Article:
Re: Battery pack placement

Posted: Mon, 13 Nov 2017, 13:15
by Richo
Sounds similar in build to Simons Niki.
http://www.aeva.asn.au/forums/viewtopic.php?t=602

Re: Battery pack placement

Posted: Mon, 13 Nov 2017, 13:18
by Richo
Depending on variant of corolla a flexi-tube from the battery box to side vents of the car.(rear pillars)
Then a fan on the battery box pushing cabin air into the battery box.

Re: Battery pack placement

Posted: Mon, 13 Nov 2017, 13:51
by Xmoht
Richo wrote:
Mon, 13 Nov 2017, 13:18
Depending on variant of corolla a flexi-tube from the battery box to side vents of the car.(rear pillars)
Then a fan on the battery box pushing cabin air into the battery box.
Thanks for your replies, I will have a read through the other build thread.

Your suggestion on using the rear pillar vent is absolute genius, I hadn't even considered it as on option but could potentially be perfect.

Re: Battery pack placement

Posted: Mon, 13 Nov 2017, 14:53
by Xmoht
Richo wrote:
Mon, 13 Nov 2017, 13:02
From a safety point of view I would not recommend wet cells such as the T-105's for an eV.
Do you have any other options for batteries?
I'm entirely open to everything at this stage but cheaper and simpler is better given my low ambitions. A 48V battery pack using lead acid batteries is my goal tentatively and I have no particular batteries in mind to achieve this, I simply heard that 6V batteries were a good compromise for weight/size/power and that Trojan T-105s are a popular choice for this.

Looking at something like the ThunderSky 12V batteries, at 48V they would still only cost a few thousand dollars and even with the battery box these would potentially weigh under 100kg (easily getting me under weight for the cars total).

Will a 48V battery pack be sufficient for my purposes at this time? Slow acceleration and a low top speed being acceptable.
Nation Code of Practice Section LV wrote: HAZ: Hazardous Voltage. Any voltage that may be greater than 60V DC or 25V AC at any time
The code of practice used by the engineer for compliance says any voltage below 60V is extra low voltage. If I go 48V I should avoid the additional requirements that go with high voltage systems right? (Namely having the system inspected and certified separately by a second electrical engineer)

Re: Battery pack placement

Posted: Mon, 13 Nov 2017, 15:24
by antiscab
How fast and far do you want to go on a charge?

Re: Battery pack placement

Posted: Mon, 13 Nov 2017, 15:31
by Xmoht
Based on my current driving habits, 15-20km range would be adequate as a range, 40-50kph would be adequate as a speed.

Re: Battery pack placement

Posted: Tue, 14 Nov 2017, 10:06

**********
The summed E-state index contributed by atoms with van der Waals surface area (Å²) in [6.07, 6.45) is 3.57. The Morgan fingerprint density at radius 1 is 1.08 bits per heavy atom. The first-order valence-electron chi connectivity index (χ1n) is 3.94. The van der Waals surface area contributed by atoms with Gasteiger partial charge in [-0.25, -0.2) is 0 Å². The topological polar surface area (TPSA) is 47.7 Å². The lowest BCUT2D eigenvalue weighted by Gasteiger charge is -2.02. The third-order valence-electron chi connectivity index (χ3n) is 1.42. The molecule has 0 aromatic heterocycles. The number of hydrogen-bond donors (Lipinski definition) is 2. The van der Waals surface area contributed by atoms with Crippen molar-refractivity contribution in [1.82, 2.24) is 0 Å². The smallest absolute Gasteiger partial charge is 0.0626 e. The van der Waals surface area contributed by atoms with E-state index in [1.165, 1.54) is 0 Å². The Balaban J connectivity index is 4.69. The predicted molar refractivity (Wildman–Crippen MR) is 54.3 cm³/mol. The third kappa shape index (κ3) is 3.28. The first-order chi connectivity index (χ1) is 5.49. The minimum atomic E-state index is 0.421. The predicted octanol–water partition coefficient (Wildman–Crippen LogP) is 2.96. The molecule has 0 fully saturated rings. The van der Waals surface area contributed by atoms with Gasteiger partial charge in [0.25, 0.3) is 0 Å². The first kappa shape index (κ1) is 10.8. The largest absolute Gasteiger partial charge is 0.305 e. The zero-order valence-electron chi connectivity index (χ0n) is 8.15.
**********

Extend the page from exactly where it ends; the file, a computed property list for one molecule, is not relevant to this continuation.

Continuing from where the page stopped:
by Richo
The voltage really only matters in relation the to the motor back EMF for a given speed.
48V sounds realistic for your expectations.

Re: Battery pack placement

Posted: Tue, 14 Nov 2017, 12:14
by Richo
Just crunching some numbers:
A 12V 90Ah 27kg SLA battery Rated 55Ah for 1hr, 27A charge, 800A discharge 5sec.
So the pack would be 2.4kWh useable, 30kW peak, ~15km range, 108kg, $1,200.
If you assume a 2 year life so 730 cycles that's 10,950km or $10.95/100km.
If the Rolla was doing 8L/100km then to break even on petrol prices the petrol would have to be $1.37/L.
Not too the price of Petrol in Tassie but in Perth it's normally around $1.15/L.
So economically SLA is a tad worse than petrol.

Looking at 8 Leaf cells.
7.6V 60Ah 3.8kg 240A/540A.
So the pack would be 60V 60Ah 2.8kWh useable, 30kW peak, ~15km range, 31kg, ~$1,300.
If you assume a 6 year life so 2190 cycles that's 32,850km or $3.96/100km.
So eqv 8L/100km that is $0.50/L.
Much better than petrol for not much more than SLA.

TBH you could fit all that in the engine bay, no venting and keeping the back seat.

Re: Battery pack placement

Posted: Tue, 14 Nov 2017, 12:52
by Xmoht
Richo wrote:
Tue, 14 Nov 2017, 12:14
Just crunching some numbers:
A 12V 90Ah 27kg SLA battery Rated 55Ah for 1hr, 27A charge, 800A discharge 5sec.
So the pack would be 2.4kWh useable, 30kW peak, ~15km range, 108kg, $1,200.
If you assume a 2 year life so 730 cycles that's 10,950km or $10.95/100km.
If the Rolla was doing 8L/100km then to break even on petrol prices the petrol would have to be $1.37/L.
Not too the price of Petrol in Tassie but in Perth it's normally around $1.15/L.
So economically SLA is a tad worse than petrol.

Looking at 8 Leaf cells.
7.6V 60Ah 3.8kg 240A/540A.
So the pack would be 60V 60Ah 2.8kWh useable, 30kW peak, ~15km range, 31kg, ~$1,300.
If you assume a 6 year life so 2190 cycles that's 32,850km or $3.96/100km.
So eqv 8L/100km that is $0.50/L.
Much better than petrol for not much more than SLA.

TBH you could fit all that in the engine bay, no venting and keeping the back seat.